• What things might discourage people from utilizing this low carbon alternative? Be sure to include both personal and systemic factors.
  • How could we change our cities or systems so people could more easily access this transportation option and more equitably reap the benefits?

Ask groups to report back to the class. Some elements to tease out during the debrief:

  • Distance to work/play/amenities really affects a person’s carbon footprint and their ability to choose alternatives like walking, biking or transit. Positive solutions include:
    • Providing people with a range of low or zero carbon options, including affordable, accessible and flexible public transit. People may choose differently depending on the weather, how rushed they are, whether they have items to transport, etc.
    • Developing “complete communities” so more people live closer to where they work, play, shop and access public services. Complete communities reduce transportation costs and level the playing field for those who don’t drive their own car.
    • Rethinking how we design communities, e.g. turning suburban malls into town centres, building new housing and commercial space instead of parking lots.
    • Note: studies have shown that longer commute times negatively impact life satisfaction
  • Physical systems matter:
    • Improving public transit infrastructure and services (including affordability, accessibility, and frequency) would greatly encourage low carbon transportation use.
    • Metro Vancouver is making a point of building high-density areas around Skytrain stations, creating community hubs around mass public transit.
    • Having dedicated (safe) bike lanes greatly increases their use.
    • Car sharing programs are a great option when other low carbon transportation alternatives are not realistic – many people will use these programs if the infrastructure is there to support them.
    • Widespread internet access has made working from home a possibility for some people, which reduces their need to travel to and from work.

20 minutesPart 3 – Transforming transportation: A path to a better and more equitable BC

SHOW VIDEO: Transportation Transformation

READ ALOUD: Thoughts to travel with:

  • Improving public transportation, bike paths, density and community design will improve mobility and lower costs for all British Columbians.
  • It is essential that we reduce our GHG emissions and redesign our cities for the realities of climate change.
  • Building public transit lines and transportation infrastructure, and designing spaces for density and accessibility, require labour and vision and will create good paying jobs.

“A zero emissions transportation system by 2040 is both desirable and achievable.”
– CJP report, Transportation Transformation: Building Complete Communities and a Zero-Emission Transportation System in BC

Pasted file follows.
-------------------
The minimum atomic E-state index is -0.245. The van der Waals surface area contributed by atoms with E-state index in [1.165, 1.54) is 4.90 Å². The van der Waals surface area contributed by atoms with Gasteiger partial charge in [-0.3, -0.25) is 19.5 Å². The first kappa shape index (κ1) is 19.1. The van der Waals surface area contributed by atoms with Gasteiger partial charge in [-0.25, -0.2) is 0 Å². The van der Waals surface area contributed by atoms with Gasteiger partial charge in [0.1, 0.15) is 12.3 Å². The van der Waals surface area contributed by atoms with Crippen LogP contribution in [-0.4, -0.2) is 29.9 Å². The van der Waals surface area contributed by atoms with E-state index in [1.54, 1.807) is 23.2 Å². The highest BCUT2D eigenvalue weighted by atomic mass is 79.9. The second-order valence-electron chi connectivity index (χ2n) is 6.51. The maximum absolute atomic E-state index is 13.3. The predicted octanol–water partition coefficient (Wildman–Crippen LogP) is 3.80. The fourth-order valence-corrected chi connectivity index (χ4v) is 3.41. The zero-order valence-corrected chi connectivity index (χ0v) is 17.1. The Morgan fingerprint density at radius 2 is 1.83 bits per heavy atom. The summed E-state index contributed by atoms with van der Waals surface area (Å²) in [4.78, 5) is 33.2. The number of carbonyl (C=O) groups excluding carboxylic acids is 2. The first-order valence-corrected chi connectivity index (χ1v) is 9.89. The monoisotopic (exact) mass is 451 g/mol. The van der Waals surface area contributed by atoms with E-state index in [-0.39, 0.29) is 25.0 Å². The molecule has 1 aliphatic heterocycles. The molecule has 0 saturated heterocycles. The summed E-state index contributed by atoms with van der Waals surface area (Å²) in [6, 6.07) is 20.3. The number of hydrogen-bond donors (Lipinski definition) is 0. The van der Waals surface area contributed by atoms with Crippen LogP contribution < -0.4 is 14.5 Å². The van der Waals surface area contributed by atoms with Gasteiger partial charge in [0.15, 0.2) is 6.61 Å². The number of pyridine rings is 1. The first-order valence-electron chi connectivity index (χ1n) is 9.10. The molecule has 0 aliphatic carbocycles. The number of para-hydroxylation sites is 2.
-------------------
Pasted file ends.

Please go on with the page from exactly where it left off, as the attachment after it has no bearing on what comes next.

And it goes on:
PAIR-SHARE: What are some things we can do to make low carbon transportation options more accessible for our school and community, and move towards creating a more complete community?

Questions and activities for further exploration

  1. Choose one of the graphs or charts listed below (located in the PowerPoint slides for this module). Write about the implications of this information in the graph/chart. What changes to policy would you recommend based on this information?
    • Getting to Work In Metro Vancouver: Commuting by Transit, Walking and Biking, 2006
    • GHG Emissions from Private Vehicle Operation, by Income Group, 2007
    • Port Mann Bridge vs. light rail transit infrastructure

module-3-getting-to-work      module-3-GHG-emissions-from-private-vehicle      module-3-Port-Mann-vs-light-rail

  1. Visit Mapnificent [Lower mainland only as of July 2014]. Mapnificient is a website that shows you the areas than can be reached from any given destination, using public transit, in any given time. Move the flag to different parts of the lower mainland and notice how your mobility by public transit changes. How is access to amenities, work and cultural centres affected by geography? How is this tied to socio-economic status?
  1. Using artwork and images, show how you would redesign your community for smarter, fairer, low-carbon transportation.
  1. Create a video blog or map outlining or highlighting the low carbon transportation alternatives and infrastructure in your community (e.g. where are bike lanes, bus routes? Are there well-marked walking routes or crossing guards? Are there great walking routes that everyone should know about?).
  1. Call your municipal or regional government office and find out about the transportation development plan in your community over the next few years.

Additional Resources